For as long as we’ve had the internet, we’ve had conspiracy theorists using the internet to share their wisdom in a valiant attempt to wake up the “sheeple”. Conspiracy theories can be found absolutely everywhere online, from a seemingly innocent tweet from a celebrity, to a prime time special-length amateur documentarty on YouTube claiming to have definitive proof that the collapse of Tower 7 was orchestrated by those evil bankers and the FBI.
“Celebrity” conspiracy theorists like Alex Jones of Infowars are responsible for the trickling down of conspiracy theories into popular culture. Jones is a self-described “freedom fighter”, best known for describing any attack on America as an inside job orchestrated by the government as an excuse to take away civil liberties and freedoms. For what reason a democratically elected government would want to do this, we’re never told. But that isn’t the point. Apparently.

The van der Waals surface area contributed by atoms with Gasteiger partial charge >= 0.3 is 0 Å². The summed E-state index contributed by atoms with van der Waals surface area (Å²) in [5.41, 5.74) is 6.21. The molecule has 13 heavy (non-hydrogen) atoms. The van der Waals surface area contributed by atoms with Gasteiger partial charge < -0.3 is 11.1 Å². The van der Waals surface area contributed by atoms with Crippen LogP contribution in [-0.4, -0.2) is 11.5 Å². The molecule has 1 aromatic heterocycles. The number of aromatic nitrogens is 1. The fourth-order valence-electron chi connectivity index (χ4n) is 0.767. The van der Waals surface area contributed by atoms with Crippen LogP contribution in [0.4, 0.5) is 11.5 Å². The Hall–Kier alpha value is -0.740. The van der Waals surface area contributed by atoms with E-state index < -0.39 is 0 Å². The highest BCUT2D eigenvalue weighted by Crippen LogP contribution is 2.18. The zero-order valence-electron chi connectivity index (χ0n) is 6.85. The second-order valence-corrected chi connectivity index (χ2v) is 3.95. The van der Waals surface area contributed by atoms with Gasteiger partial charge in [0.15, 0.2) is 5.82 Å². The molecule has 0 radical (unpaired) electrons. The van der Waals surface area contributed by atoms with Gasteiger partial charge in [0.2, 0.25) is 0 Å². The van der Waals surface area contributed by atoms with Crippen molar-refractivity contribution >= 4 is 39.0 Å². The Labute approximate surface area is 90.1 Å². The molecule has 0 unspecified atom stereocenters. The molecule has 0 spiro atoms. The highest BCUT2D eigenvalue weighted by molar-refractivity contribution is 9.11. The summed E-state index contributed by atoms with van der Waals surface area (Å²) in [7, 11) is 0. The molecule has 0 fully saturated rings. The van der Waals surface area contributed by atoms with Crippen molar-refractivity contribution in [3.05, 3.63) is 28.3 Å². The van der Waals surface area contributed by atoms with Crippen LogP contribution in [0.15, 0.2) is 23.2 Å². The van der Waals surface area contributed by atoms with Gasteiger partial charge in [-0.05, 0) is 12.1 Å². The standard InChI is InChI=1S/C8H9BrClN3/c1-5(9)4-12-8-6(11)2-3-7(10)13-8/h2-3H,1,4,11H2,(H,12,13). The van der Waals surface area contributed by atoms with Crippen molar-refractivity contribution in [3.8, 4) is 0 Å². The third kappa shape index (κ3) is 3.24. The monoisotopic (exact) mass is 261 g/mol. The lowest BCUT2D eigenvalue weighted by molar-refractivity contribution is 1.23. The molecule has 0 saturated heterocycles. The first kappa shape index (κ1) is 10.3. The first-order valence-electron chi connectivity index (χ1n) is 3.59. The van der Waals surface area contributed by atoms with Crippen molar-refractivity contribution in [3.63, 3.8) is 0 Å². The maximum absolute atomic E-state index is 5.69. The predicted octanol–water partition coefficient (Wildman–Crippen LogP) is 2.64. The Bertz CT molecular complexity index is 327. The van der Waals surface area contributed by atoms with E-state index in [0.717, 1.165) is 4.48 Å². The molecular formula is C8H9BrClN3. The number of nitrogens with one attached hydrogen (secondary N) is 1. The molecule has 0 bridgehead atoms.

Unfortunately, while always fascinating, internet conspiracy theories seem to find their roots in the hatred of certain groups, minorities or religions. Especially when the majority of them seem to emerge from the mouths of middle-aged white men who are so far right on the political compass they’re approaching left from the other side.